After the FAFSA, Now What? How The College Financial Aid Process Works

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So you clicked submit, and… now what? After spending almost half an hour filling out the Free Application for Federal Student Aid, (FAFSA), you’ve sent your application off to find out how many scholarships and financial aid awards you will get for college. And now, you wait. But why? Where does it go? Who actually sees the information? How long will it take to hear from someone? So many questions! 

If you’ve ever wondered what happens after submitting your FAFSA, you’re not alone. Here’s a behind-the-scenes look at how your FAFSA is processed, calculated and awarded.

1. Your application is received. 

Your application is received by the Office of Federal Student Aid at the U.S. Department of Education. 

 

2. Your application is evaluated.

A representative from the Office of Federal Student Aid will evaluate your application. You can check on the status of your FAFSA immediately after you submit it online. Log in with your Federal Student Aid Pin Number on fafsa.gov.

 

3. Your Student Aid Report (SAR) is finalized.

Your Student Aid Report (SAR) will be sent to you between three days and three weeks. During this time, complete and submit your Thomas Edison State University Application for Financial Aid. On the form, list the semester you plan to begin your first course. Fill out and submit your FAFSA as early as possible, or at least 2 months before the term you plan to enroll to ensure your financial aid is awarded in time.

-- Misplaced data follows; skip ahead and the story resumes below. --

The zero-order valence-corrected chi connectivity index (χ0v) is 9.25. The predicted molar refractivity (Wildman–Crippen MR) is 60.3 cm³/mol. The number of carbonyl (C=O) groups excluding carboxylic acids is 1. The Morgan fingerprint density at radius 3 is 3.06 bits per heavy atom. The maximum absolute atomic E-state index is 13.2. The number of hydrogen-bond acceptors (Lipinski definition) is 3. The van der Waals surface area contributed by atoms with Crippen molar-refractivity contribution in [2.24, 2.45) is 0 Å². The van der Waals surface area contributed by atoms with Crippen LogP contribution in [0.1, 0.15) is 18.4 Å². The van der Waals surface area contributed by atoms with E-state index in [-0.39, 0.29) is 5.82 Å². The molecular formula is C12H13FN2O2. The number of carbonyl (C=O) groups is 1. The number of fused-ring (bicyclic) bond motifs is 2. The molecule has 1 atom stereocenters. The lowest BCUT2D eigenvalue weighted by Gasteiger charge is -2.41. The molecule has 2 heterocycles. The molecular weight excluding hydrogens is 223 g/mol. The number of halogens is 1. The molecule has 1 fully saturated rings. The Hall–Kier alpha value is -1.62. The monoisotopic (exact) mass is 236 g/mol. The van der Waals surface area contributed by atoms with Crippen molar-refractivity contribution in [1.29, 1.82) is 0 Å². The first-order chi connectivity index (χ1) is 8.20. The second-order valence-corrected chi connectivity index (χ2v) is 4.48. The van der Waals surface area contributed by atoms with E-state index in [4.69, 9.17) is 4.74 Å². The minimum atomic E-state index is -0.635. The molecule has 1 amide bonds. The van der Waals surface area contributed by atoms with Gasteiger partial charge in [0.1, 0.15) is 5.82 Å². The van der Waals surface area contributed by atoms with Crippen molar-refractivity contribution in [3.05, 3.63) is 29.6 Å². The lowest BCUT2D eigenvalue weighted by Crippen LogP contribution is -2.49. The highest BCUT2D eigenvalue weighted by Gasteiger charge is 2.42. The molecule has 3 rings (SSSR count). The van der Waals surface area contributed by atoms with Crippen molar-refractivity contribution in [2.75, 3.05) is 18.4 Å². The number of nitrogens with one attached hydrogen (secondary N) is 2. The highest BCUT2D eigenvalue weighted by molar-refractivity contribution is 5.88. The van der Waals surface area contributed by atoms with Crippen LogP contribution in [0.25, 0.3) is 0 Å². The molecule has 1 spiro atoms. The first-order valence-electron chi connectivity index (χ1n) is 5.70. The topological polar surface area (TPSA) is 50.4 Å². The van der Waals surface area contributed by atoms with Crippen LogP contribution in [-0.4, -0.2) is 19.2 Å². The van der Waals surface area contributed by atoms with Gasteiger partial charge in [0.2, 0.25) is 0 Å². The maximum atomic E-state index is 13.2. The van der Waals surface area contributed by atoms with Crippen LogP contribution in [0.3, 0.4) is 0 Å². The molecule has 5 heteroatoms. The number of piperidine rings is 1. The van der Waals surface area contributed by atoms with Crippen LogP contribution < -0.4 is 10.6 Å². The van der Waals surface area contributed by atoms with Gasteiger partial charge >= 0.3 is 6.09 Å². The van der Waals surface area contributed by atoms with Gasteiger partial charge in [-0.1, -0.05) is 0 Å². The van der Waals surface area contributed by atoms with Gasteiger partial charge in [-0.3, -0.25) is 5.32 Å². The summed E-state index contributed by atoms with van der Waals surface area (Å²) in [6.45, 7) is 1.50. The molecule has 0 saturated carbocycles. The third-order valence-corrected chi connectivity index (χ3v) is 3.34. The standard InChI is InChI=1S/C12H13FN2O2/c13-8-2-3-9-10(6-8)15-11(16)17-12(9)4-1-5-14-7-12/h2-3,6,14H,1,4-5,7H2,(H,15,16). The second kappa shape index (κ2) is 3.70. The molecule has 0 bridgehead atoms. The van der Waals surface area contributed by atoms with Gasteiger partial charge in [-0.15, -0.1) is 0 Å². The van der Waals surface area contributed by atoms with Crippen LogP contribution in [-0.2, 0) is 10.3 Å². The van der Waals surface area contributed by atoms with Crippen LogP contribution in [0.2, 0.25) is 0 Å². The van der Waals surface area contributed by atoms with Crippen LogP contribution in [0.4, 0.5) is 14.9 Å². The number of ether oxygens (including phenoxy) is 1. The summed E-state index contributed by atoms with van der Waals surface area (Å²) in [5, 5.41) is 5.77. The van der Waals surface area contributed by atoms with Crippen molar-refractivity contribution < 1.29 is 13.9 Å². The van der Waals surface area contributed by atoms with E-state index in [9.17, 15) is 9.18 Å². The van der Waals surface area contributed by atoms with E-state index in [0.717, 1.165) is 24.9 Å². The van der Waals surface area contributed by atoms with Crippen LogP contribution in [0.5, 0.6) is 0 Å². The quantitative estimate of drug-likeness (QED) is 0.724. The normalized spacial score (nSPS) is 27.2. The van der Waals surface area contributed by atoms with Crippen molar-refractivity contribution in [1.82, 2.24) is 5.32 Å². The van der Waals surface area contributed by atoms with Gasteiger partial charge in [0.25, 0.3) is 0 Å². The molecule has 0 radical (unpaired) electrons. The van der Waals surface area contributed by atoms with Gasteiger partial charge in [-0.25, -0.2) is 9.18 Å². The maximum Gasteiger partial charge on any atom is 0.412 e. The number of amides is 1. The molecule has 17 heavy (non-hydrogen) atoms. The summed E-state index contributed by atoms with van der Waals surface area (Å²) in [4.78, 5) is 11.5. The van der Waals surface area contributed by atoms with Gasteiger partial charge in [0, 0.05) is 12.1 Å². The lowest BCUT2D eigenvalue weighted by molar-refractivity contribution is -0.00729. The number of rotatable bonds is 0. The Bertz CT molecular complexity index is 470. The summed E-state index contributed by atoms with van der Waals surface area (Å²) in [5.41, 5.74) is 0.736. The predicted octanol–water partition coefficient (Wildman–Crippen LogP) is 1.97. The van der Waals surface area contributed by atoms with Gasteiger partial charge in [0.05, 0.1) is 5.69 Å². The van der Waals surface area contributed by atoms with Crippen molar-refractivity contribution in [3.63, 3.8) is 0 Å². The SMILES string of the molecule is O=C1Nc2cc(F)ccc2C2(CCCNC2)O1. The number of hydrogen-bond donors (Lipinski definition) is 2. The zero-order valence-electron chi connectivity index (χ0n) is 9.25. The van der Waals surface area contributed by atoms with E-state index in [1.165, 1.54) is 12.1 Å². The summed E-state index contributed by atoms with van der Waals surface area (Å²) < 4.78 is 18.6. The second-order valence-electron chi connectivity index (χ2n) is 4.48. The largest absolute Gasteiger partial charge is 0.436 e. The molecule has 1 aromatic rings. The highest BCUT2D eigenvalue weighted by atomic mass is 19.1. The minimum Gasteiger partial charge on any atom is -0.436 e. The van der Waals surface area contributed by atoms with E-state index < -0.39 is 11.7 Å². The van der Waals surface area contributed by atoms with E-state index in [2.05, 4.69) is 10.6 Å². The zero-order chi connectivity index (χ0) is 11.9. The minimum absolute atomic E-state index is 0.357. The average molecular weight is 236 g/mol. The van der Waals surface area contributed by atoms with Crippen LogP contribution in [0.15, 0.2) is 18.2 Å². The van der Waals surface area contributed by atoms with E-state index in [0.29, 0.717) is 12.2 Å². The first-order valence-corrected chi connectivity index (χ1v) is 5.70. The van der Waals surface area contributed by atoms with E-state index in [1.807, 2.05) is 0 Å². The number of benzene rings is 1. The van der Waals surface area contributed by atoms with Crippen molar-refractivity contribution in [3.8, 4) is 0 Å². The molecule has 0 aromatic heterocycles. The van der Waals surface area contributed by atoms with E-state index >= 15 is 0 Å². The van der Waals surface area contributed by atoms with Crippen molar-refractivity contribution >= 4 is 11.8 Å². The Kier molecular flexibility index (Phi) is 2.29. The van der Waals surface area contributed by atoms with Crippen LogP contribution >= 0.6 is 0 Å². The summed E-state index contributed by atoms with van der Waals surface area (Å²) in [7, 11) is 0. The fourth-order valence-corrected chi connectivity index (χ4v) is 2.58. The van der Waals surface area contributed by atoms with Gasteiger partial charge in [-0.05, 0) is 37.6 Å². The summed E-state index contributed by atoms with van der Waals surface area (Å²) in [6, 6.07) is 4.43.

4. Review your Student Aid Report (SAR).

Review your SAR to confirm it is accurate. It summarizes all the information you submitted on your FAFSA application. On your SAR is a section labeled EFC, which stands for Expected Family Contribution. This index number determines your eligibility for aid; it does not mean that this is the amount you are expected to pay. After you receive your SAR, you can access it at any time on fafsa.gov. Once your application has been processed, you can log online anytime to make changes.

 

5. Your school will be notified that your FAFSA application was submitted.

Once you recieve your SAR, the schools that you listed on your FAFSA will be notified that your application was submitted. The schools will use that number to calculate how much financial aid you are eligible to receive if you attend their school. 

 

6. Communicate with your school. 

Schools may request additional information from you to calculate your financial aid, so be sure to respond to any correspondence.

 

7. Recieve an aid offer, or award letter. 

After the schools have calculated your aid, you will receive an aid offer, or award letter. It will tell you how much financial aid you are eligible to receive.  

 

8. Complete entrance counseling and sign the Master Promissory Note (MPN).

If your aid offer includes a Federal Loan, and you're a first time borrower, you need to complete entrance counseling and sign the Master Promissory Note (MPN). This note is your agreement to pay back the loan. The school you choose will guide you through this process.

 

9. Accepted grants and loans will apply toward your tuition and fees.

Any grants and loans you accept will be applied to your tuition and fees first. If you have any money left over, that amount will be paid directly to you.

 

10. Repeat for the following academic year. 

Filling out the FAFSA is not a one-time application. If you plan to use financial aid for the next school year, you must fill it out again because your financial situation and any available grants and loans, may change.

Topics: Scholarships and Financial Aid